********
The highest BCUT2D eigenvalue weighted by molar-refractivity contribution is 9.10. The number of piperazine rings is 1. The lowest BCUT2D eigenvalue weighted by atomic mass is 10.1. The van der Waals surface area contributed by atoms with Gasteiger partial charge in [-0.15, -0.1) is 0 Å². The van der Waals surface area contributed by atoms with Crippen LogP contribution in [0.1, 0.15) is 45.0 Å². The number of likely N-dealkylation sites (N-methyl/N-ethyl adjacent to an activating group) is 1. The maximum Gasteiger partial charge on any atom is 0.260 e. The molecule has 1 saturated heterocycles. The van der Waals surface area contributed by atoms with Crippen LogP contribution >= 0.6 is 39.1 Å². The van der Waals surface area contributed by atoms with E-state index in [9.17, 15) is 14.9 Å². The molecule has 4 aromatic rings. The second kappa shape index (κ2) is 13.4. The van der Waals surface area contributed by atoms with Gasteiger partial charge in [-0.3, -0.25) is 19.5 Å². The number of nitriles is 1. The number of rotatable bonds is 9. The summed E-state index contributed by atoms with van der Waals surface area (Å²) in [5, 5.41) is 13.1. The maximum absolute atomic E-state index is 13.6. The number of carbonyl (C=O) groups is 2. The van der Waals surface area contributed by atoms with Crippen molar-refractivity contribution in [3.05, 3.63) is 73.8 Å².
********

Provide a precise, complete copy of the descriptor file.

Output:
The highest BCUT2D eigenvalue weighted by molar-refractivity contribution is 9.10. The number of piperazine rings is 1. The lowest BCUT2D eigenvalue weighted by atomic mass is 10.1. The van der Waals surface area contributed by atoms with Gasteiger partial charge in [-0.15, -0.1) is 0 Å². The van der Waals surface area contributed by atoms with Crippen LogP contribution in [0.1, 0.15) is 45.0 Å². The number of likely N-dealkylation sites (N-methyl/N-ethyl adjacent to an activating group) is 1. The maximum Gasteiger partial charge on any atom is 0.260 e. The molecule has 1 saturated heterocycles. The van der Waals surface area contributed by atoms with Crippen LogP contribution >= 0.6 is 39.1 Å². The van der Waals surface area contributed by atoms with E-state index in [9.17, 15) is 14.9 Å². The molecule has 4 aromatic rings. The second kappa shape index (κ2) is 13.4. The van der Waals surface area contributed by atoms with Gasteiger partial charge in [-0.3, -0.25) is 19.5 Å². The number of nitriles is 1. The number of rotatable bonds is 9. The summed E-state index contributed by atoms with van der Waals surface area (Å²) in [5, 5.41) is 13.1. The maximum absolute atomic E-state index is 13.6. The number of carbonyl (C=O) groups is 2. The van der Waals surface area contributed by atoms with Crippen molar-refractivity contribution in [3.05, 3.63) is 73.8 Å².